Duke to Buy Cinergy for $9B in Stock

Duke Energy Corp. (DUK) on Monday said it agreed to buy smaller power company Cinergy Corp. (CIN) for about $9 billion to diversify its fleet of power plants in the Midwest and revive a struggling wholesale power business.

Duke's merchant energy business DENA is expected to turn profitable once combined with Cinergy's own merchant fleet, promising to remove a consistent drag on Duke's earnings in recent years.

Merchant power plants sell power to the wholesale markets rather than retail customers. A volatile business, the merchant sector was plunged into disarray following Enron's collapse.

The deal will also allow Cinergy's coal-fired power generation fleet — which is short on capacity at peak times — to complement Duke's gas-fired plants in the Midwest that have excess capacity.

"It's a great marriage of our Midwest facilities that we hold in DENA with their Midwest facilities," Duke Chief Executive Paul Anderson said in an interview. "They are short power in the Midwest, we are long power in the Midwest. They are heavily dependent on coal, we are 100 percent gas."

Charlotte, N.C.-based Duke also expands its reach outside the East Coast by adding Cinergy's retail customers in Ohio, Indiana and Kentucky.

Already among the largest U.S. utility companies, Duke's electric operations will now rank among the top five in the United States while its gas business will become the largest in North America — giving it the flexibility to potentially split the operations, Anderson said.

"The company achieves much more scale, geographic diversity and fuel diversity," Merrill Lynch said in a research note.

Duke has spent much of the past two years bouncing back from an ill-fated foray into the once booming power and gas trading business that collapsed following Enron's demise. It has worked to sell off noncore assets, slash debt and restructure its money-losing merchant energy unit.

Duke's offer is worth $45.80 a share, a more than 13 percent premium to Cinergy's closing share price of $40.38 a share on Friday.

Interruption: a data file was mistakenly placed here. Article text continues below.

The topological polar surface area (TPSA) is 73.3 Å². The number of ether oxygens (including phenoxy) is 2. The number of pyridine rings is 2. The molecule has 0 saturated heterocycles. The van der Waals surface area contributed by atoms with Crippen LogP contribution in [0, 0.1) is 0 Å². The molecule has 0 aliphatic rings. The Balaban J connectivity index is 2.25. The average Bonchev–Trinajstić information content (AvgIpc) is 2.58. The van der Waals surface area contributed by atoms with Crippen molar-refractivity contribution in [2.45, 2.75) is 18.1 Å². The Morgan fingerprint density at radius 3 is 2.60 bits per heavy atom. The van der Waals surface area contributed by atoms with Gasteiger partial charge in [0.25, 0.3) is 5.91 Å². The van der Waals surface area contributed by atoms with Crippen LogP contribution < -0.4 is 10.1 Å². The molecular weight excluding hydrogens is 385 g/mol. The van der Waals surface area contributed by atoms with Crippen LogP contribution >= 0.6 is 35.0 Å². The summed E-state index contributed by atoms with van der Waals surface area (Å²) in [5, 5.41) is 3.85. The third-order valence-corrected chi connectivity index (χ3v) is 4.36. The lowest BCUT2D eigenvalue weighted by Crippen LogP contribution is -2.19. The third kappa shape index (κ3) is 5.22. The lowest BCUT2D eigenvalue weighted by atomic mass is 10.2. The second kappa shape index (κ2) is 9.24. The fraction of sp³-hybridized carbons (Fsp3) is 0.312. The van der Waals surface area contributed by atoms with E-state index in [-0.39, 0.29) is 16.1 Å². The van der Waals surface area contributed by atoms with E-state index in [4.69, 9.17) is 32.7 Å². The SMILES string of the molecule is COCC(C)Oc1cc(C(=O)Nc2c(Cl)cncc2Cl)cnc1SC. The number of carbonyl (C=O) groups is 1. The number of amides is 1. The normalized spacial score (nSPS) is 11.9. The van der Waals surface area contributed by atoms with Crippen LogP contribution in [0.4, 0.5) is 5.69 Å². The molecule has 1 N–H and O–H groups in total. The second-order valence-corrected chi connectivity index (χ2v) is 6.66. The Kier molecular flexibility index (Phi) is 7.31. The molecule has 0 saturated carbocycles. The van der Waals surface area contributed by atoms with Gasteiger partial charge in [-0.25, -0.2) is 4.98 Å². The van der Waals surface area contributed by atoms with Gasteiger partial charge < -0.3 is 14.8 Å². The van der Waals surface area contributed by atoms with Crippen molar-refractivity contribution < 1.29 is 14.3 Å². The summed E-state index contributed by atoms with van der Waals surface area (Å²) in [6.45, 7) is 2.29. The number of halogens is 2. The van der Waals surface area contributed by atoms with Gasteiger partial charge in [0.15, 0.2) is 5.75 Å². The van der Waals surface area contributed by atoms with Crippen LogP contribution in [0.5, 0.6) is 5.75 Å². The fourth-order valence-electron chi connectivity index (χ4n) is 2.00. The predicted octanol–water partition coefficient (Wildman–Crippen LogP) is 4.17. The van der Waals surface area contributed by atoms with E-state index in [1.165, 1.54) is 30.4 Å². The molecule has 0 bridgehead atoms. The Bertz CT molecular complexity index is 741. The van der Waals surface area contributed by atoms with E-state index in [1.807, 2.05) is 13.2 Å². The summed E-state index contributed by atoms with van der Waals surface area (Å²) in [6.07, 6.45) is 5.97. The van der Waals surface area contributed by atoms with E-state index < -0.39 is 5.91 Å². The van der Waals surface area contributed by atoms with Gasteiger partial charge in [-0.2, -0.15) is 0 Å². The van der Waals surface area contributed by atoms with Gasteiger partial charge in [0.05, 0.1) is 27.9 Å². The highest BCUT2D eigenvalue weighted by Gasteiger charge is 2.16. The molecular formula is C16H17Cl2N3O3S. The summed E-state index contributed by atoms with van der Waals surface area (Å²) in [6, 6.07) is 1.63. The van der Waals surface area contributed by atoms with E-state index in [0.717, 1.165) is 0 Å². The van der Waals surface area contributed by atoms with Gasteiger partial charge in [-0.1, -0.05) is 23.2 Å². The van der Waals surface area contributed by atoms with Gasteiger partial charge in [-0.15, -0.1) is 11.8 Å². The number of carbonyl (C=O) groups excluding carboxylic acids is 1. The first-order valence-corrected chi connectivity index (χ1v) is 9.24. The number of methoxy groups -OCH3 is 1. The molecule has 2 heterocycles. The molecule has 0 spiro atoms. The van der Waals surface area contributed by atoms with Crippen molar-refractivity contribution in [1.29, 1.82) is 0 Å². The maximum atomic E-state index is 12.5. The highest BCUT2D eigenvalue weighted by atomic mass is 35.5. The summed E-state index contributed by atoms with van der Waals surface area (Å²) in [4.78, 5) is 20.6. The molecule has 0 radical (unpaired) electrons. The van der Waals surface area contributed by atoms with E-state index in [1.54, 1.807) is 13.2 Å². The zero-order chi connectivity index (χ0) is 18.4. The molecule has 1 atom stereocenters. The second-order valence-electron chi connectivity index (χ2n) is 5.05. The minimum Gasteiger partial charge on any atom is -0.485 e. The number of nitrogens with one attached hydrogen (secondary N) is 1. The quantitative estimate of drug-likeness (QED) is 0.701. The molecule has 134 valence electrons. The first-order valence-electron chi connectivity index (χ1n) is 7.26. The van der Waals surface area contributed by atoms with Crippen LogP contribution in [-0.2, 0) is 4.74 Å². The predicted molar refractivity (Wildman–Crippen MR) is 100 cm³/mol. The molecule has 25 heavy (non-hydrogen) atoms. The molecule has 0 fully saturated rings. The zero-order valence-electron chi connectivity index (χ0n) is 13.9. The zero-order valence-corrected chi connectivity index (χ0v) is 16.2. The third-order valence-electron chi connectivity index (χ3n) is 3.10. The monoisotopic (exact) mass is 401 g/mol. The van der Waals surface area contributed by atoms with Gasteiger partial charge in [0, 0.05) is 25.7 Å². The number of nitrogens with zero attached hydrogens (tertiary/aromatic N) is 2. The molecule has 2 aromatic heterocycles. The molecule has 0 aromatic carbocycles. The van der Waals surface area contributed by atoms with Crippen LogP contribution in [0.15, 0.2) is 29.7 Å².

Under the terms of the deal, Cinergy shareholders will receive 1.56 shares of Duke for each share they hold. Cincinnati-based Cinergy has about 198 million shares outstanding, according to a company spokesman, valuing the deal at $9.07 billion.

"For Cinergy shareholders this is a home run," said Gordon Howald, analyst with Natexis Bleichroeder. "It's a natural extension of where they've been headed."

Like most deals in the utilities industry, Duke has a long list of regulatory approvals it must obtain — from nine state and federal regulators in total. Despite the morass of approvals needed and expected resistance from consumer groups, Anderson said the legal and regulatory risks were manageable.

The companies expect to make regulatory filings by July and receive the approvals in about 12 months.

Duke may also be forced to divest its real estate operations under utilities law, but would have several years to do so if required to, Anderson told Reuters.

Duke expects to save as much as $400 million annually as a result of the deal. About 1,500 jobs — or about 5 percent of the companies' combined work force of 29,350 — will be shed, mainly through attrition, early retirements and other severance programs.

Cinergy shareholders will own about 24 percent of the combined company while Duke shareholders will own the remaining 76 percent. The new board will be made up of 10 members named by Duke Energy (search) and five nominated by Cinergy (search).

Duke's Anderson will become chairman while Cinergy's top executive, James Rogers, will assume the post of CEO and president.

The deal — which the companies had been discussing since late last year — is expected to be accretive to Duke's earnings in the first full year of operation as a combined company. Anderson declined to specify how much in earnings the deal would add, but Merrill Lynch estimated it could boost earnings by 10 percent.

Duke also announced a 12.7 percent dividend hike in conjunction with the deal.

Under the agreement, Duke will receive $300 million if Cinergy terminates the deal while Cinergy will take home $500 million if Duke calls it off.

Shares of Cinergy closed up 4.8 percent, or $1.94 a share, to $42.32, while Duke shares were down 1.8 percent, or 54 cents, to $28.82 a share.